A year later Richard and I returned to Ughandi ‘B’ and were able to see both pumps working. We set up a contract of trust giving the water ‘user group’ sole responsibility for maintenance of the pumps. Two pump attendants were appointed to collect money from the community to cover maintenance costs and attendants wages. However this was only partially successful and so in July 2011 we handed responsibility to the area chairman to see that contributions were collected for all three pumps to ensure that none goes into disrepair. At the same time we placed a plaque on Elimu and Maliasili pumps so that any group visiting the village in the future can see clearly who funded
them.

 

Report July 2012

Maliasili pump continues to work well and both pumps still retain the plaques we placed on them in 2011. Unfortunately there have been problems with Elimu pump near Muhuvi School. Maintenance was needed in September 2011 and in April of this year it broke down again. An account in Singida Town has enough money for repairs we think but in future the community must take ownership of their pumps to keep them working.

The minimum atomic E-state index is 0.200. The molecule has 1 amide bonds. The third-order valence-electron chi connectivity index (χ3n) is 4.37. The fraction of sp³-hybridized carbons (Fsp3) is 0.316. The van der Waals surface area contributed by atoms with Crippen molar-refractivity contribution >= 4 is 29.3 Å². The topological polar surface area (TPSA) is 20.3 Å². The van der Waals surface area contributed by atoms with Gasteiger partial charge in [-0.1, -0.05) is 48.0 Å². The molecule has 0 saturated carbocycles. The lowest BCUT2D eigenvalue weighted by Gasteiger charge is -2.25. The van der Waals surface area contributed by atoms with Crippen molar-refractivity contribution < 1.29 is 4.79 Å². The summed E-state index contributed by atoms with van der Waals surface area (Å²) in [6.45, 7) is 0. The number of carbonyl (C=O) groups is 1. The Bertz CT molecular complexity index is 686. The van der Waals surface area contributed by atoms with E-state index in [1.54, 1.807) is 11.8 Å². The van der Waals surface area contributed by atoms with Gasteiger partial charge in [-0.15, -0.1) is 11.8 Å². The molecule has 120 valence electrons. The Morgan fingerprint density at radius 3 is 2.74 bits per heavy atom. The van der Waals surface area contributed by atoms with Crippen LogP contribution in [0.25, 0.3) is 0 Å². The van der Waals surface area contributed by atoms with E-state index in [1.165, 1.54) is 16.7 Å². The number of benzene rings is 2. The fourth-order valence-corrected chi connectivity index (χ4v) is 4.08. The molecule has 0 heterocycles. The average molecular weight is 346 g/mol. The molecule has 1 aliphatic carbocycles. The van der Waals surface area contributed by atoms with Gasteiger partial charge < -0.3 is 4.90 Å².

Report August 2012

Elimu pump has been repaired and the latest report shows that two members of the community are now taking responsibility for it. This includes collection of money from villagers for further repairs when needed.

 

Report January – July 2013

Elimu pump has remained in good working order since it’s repair a year ago. Maliasili pump broke down towards the end of 2012 and has since not been repaired. The reason for this is that no collections were made by people living nearby even though we had been given assurance that it would. Further more contributions towards the upkeep of Elimu pump were used by the village leadership to purchase reinforcement bars for the dispensary. However the bank account originally set up in 2009 still contains the equivalent of £50. We had hoped that yearly collections at both sites would enable some money to be banked for future maintenance, but due to part of the village not taking ownership this has not happened. A recent report says that the original pump (not installed by the project) has also failed leaving part of the village with no fresh water.